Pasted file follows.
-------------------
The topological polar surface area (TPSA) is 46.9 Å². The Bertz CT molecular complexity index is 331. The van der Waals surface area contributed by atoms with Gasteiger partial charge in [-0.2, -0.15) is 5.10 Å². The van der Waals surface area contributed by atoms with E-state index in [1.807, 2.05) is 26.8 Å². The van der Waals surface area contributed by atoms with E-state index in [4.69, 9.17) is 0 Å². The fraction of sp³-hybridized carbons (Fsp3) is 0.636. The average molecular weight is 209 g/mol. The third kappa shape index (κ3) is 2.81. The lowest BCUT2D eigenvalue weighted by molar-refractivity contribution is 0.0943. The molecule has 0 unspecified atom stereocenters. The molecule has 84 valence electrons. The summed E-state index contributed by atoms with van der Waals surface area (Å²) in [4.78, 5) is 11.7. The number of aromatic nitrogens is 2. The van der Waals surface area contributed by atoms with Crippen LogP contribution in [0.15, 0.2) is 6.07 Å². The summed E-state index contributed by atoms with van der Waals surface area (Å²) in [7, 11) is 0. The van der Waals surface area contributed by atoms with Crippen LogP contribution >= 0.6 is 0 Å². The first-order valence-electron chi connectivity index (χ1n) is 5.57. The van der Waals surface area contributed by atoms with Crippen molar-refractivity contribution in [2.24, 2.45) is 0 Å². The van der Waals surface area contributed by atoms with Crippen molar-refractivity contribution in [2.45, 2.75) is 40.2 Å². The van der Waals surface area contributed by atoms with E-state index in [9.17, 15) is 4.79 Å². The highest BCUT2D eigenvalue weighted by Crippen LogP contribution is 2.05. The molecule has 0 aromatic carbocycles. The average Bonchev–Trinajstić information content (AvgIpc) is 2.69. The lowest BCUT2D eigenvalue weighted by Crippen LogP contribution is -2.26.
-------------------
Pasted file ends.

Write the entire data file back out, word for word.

The topological polar surface area (TPSA) is 46.9 Å². The Bertz CT molecular complexity index is 331. The van der Waals surface area contributed by atoms with Gasteiger partial charge in [-0.2, -0.15) is 5.10 Å². The van der Waals surface area contributed by atoms with E-state index in [1.807, 2.05) is 26.8 Å². The van der Waals surface area contributed by atoms with E-state index in [4.69, 9.17) is 0 Å². The fraction of sp³-hybridized carbons (Fsp3) is 0.636. The average molecular weight is 209 g/mol. The third kappa shape index (κ3) is 2.81. The lowest BCUT2D eigenvalue weighted by molar-refractivity contribution is 0.0943. The molecule has 0 unspecified atom stereocenters. The molecule has 84 valence electrons. The summed E-state index contributed by atoms with van der Waals surface area (Å²) in [4.78, 5) is 11.7. The number of aromatic nitrogens is 2. The van der Waals surface area contributed by atoms with Crippen LogP contribution in [0.15, 0.2) is 6.07 Å². The summed E-state index contributed by atoms with van der Waals surface area (Å²) in [7, 11) is 0. The van der Waals surface area contributed by atoms with Crippen LogP contribution >= 0.6 is 0 Å². The first-order valence-electron chi connectivity index (χ1n) is 5.57. The van der Waals surface area contributed by atoms with Crippen molar-refractivity contribution in [2.24, 2.45) is 0 Å². The van der Waals surface area contributed by atoms with Crippen molar-refractivity contribution in [2.45, 2.75) is 40.2 Å². The van der Waals surface area contributed by atoms with E-state index in [9.17, 15) is 4.79 Å². The highest BCUT2D eigenvalue weighted by Crippen LogP contribution is 2.05. The molecule has 0 aromatic carbocycles. The average Bonchev–Trinajstić information content (AvgIpc) is 2.69. The lowest BCUT2D eigenvalue weighted by Crippen LogP contribution is -2.26.